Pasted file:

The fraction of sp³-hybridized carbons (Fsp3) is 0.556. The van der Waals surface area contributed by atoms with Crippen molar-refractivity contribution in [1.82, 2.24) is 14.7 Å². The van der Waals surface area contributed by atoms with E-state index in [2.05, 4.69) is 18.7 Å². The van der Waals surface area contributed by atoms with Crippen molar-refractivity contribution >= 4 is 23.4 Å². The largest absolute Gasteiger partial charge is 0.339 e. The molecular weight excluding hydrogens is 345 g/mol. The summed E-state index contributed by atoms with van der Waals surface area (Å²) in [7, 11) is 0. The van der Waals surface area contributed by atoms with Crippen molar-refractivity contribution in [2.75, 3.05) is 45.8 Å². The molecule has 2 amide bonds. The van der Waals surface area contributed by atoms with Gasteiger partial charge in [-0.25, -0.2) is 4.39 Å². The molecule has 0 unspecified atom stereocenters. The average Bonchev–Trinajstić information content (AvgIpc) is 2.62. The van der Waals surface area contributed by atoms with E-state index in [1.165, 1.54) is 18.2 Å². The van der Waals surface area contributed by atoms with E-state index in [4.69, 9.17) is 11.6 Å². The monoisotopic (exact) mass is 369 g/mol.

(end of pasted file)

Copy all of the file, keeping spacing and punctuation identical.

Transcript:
The fraction of sp³-hybridized carbons (Fsp3) is 0.556. The van der Waals surface area contributed by atoms with Crippen molar-refractivity contribution in [1.82, 2.24) is 14.7 Å². The van der Waals surface area contributed by atoms with E-state index in [2.05, 4.69) is 18.7 Å². The van der Waals surface area contributed by atoms with Crippen molar-refractivity contribution >= 4 is 23.4 Å². The largest absolute Gasteiger partial charge is 0.339 e. The molecular weight excluding hydrogens is 345 g/mol. The summed E-state index contributed by atoms with van der Waals surface area (Å²) in [7, 11) is 0. The van der Waals surface area contributed by atoms with Crippen molar-refractivity contribution in [2.75, 3.05) is 45.8 Å². The molecule has 2 amide bonds. The van der Waals surface area contributed by atoms with Gasteiger partial charge in [-0.25, -0.2) is 4.39 Å². The molecule has 0 unspecified atom stereocenters. The average Bonchev–Trinajstić information content (AvgIpc) is 2.62. The van der Waals surface area contributed by atoms with E-state index in [1.165, 1.54) is 18.2 Å². The van der Waals surface area contributed by atoms with E-state index in [4.69, 9.17) is 11.6 Å². The monoisotopic (exact) mass is 369 g/mol.